By Uyapo Majahana

At a time when misinformation and disinformation are prevalent, journalists and other media practitioners must stay abreast of the latest discourses and topical information prevalent in their communities.

Work done by organisations such as the Sunshine Cinema, a non-profit media organisation nurturing active citizenship by training young people in film, photography and audience facilitation deserves a special mention in the annals of African journalism advancement.

They equip their trained ambassadors with tools to host free solar cinema screenings of African films, where they mobilise communities to spark conversations on various issues like mental health and renewable energy sources, sexual health, misinformation and disinformation, and electoral processes among others.

The organisation also runs a podcast series where they talk to journalists, community leaders, filmmakers, and civil society groups about current affairs.

The organisation is operational in four southern African countries including South Africa and Zimbabwe.

Sydelle Willow Smith, the co-founder of Sunshine Cinema, said their programme in Zimbabwe aims to engage journalists and develop the media space in the Matabeleland regions of Zimbabwe.

“The main focus for us in trying to reach journalists with misinformation, disinformation and fake news content is to ensure that fact-checking, correct reporting and ethical standards are being adhered to and that things are not creeping through the cracks. We offer training and knowledge exchange opportunities for younger storytellers. That has been the crux of the work we have been doing in the country since 2019. This project is a development from original work that we started with Internews, under the Zimbabwe Media Development Programme,” she said.

Pretty Nxumalo, Sunshine Cinema Zimbabwe programme manager, said they have been targeting journalists because they are experts and at the epicenter in the field of news and information gathering and dissemination and can therefore provide valuable insight and practical advice to their listeners. She said as trusted sources of information, journalists are in a unique position to counteract misinformation and disinformation and offer a well-rounded perspective on the complex issues around misinformation and disinformation.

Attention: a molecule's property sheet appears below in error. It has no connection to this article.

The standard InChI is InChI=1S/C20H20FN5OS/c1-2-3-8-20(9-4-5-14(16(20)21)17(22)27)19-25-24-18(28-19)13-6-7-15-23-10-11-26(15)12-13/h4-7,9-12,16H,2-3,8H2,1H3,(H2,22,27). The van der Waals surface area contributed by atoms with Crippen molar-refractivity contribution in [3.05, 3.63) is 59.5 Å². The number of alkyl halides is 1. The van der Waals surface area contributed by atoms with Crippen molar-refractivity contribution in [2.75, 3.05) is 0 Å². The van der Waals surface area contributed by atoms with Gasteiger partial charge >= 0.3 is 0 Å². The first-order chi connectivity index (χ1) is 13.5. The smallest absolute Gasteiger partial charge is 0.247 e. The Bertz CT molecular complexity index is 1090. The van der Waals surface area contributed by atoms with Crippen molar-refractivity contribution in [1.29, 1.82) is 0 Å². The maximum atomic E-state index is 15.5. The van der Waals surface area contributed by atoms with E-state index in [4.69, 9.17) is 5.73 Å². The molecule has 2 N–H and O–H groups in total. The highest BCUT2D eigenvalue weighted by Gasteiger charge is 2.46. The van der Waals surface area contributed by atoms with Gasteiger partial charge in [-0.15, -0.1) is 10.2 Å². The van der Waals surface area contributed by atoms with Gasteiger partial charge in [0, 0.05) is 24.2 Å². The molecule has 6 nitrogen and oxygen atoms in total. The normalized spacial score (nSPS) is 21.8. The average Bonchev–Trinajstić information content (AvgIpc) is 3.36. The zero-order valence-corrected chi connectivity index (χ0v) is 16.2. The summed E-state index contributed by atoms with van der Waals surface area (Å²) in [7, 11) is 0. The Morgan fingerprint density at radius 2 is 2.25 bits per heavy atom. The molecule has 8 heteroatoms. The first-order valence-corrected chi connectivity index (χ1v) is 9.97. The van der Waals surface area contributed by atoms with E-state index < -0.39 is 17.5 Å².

“For our podcast series, our Sunbox ambassadors talk to journalists and community members who participate in our screenings as well as representatives of civil society organisations that we usually partner with. Some journalists have extensive training in fact-checking and verifying sources and presenting accurate information to the public, so interviewing them about how they handle misinformation and disinformation provides valuable insights into how they approach their work and how they verify the information before publishing it.

“Journalists also share experiences about dealing with misinformation and disinformation, and offer some of the tips that they use that can be useful to our listeners. We have also noticed that journalists give unique perspectives on the role of media and its effort in combating misinformation and disinformation,” she said.

Nxumalo said Sunshine Cinema has been engaging journalists in its programmes also because of their critical role in ensuring that accurate and reliable information is shared with the public, especially at this time when Zimbabwe is preparing for its 2023 elections in August.

In this digital era, social media has given false information wings to spreads rapidly, and now journalists cannot easily keep up to ensure that accurate information drowns out the fake news in circulation.

Want to stay up to date with the latest journalism and media innovation news from the African continent? Subscribe to our newsletter.

The gendered perspective of misinformation and disinformation

One of the films that the organisation screens is a documentary titled Searching for Truth in the Age of Misinformation and Disinformation produced by Connecticut Public TV. It spotlights the importance of media literacy by exploring how and why misinformation spreads as well as how to be a smarter information consumer in the digital era.